Whether it's for an online course, a particularly difficult subject, or a missed class, recording your lecture is a great option for delivering your content. There are a number of options for recording your lecture, both freely available and at a cost. Below is a brief overview of some of the options, however, we encourage any interested faculty to visit the CTL. You can meet with a consultant while learning the ins-and-outs of recording in one of our Media Production Spaces.
Recording your lecture has been found to have only a weak correlation to lower attendance. This is especially true when the recording are short (~5 minutes) andused as supplemental material rather than recording the entire lecture.
A few options for recording audio and/or video for your lectures include:
Kaltura CaptureSpace is an easy-to-use program for recording your lecture. It will record your entire screen with audio and/or your webcam, allowing you to present on a variety of topics. It is also integrates with Canvas, making uploading and sharing your lectures easy. Kaltura can also be used to store your own videos much like a personal YouTube channel for your course.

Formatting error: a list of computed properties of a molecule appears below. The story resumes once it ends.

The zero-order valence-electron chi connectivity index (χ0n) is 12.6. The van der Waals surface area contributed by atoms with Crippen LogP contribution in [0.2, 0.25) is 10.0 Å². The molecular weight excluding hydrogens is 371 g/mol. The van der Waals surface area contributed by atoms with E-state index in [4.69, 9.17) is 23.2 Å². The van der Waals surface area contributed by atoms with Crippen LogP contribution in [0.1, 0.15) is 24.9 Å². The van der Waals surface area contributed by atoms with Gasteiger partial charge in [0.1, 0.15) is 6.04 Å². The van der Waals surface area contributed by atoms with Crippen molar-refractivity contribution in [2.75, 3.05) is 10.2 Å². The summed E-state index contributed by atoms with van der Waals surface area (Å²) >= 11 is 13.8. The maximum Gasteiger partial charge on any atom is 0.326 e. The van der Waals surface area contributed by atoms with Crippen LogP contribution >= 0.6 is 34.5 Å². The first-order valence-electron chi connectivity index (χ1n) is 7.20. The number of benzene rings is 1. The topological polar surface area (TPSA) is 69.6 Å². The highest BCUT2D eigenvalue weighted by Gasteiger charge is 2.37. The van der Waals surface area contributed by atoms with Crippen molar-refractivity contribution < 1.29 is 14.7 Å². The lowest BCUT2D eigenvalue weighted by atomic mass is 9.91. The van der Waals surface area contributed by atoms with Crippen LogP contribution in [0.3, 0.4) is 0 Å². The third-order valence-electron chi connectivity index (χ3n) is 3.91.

Office Mix is a free product created by Microsoft which also integrates into PowerPoint. It's very easy to use and it's primary advantage over Adobe Presenter is the ability to publish directly as a video (MP4). The video can then be uploaded to Kaltura for easy sharing with students.
Adobe Presenter integrates with PowerPoint to create recordings of your lecture. It offers an table of contents for students to pick a particular slide to view and allows for changing slides and audio at a later date if needed. Recordings need to be published to the IU Connect server.
Camtasia is a paid application that records your entire screen and allows many advanced options including lesson building, interactive modules, advanced editing ability and many other features.
Kinnari-Korpela, Hanna. "Using short video lectures to enhance mathematics learning-experiences on differential and integral calculus course for engineering students." Informatics in Education 14, no. 1 (2015): 67.
Kinnari-Korpela, Hanna, and Aki Korpela. "Enhancing learning in engineering studies: experiences on short video lecturing." In World Conference on Educational Multimedia, Hypermedia and Telecommunications, pp. 2131-2140. 2014.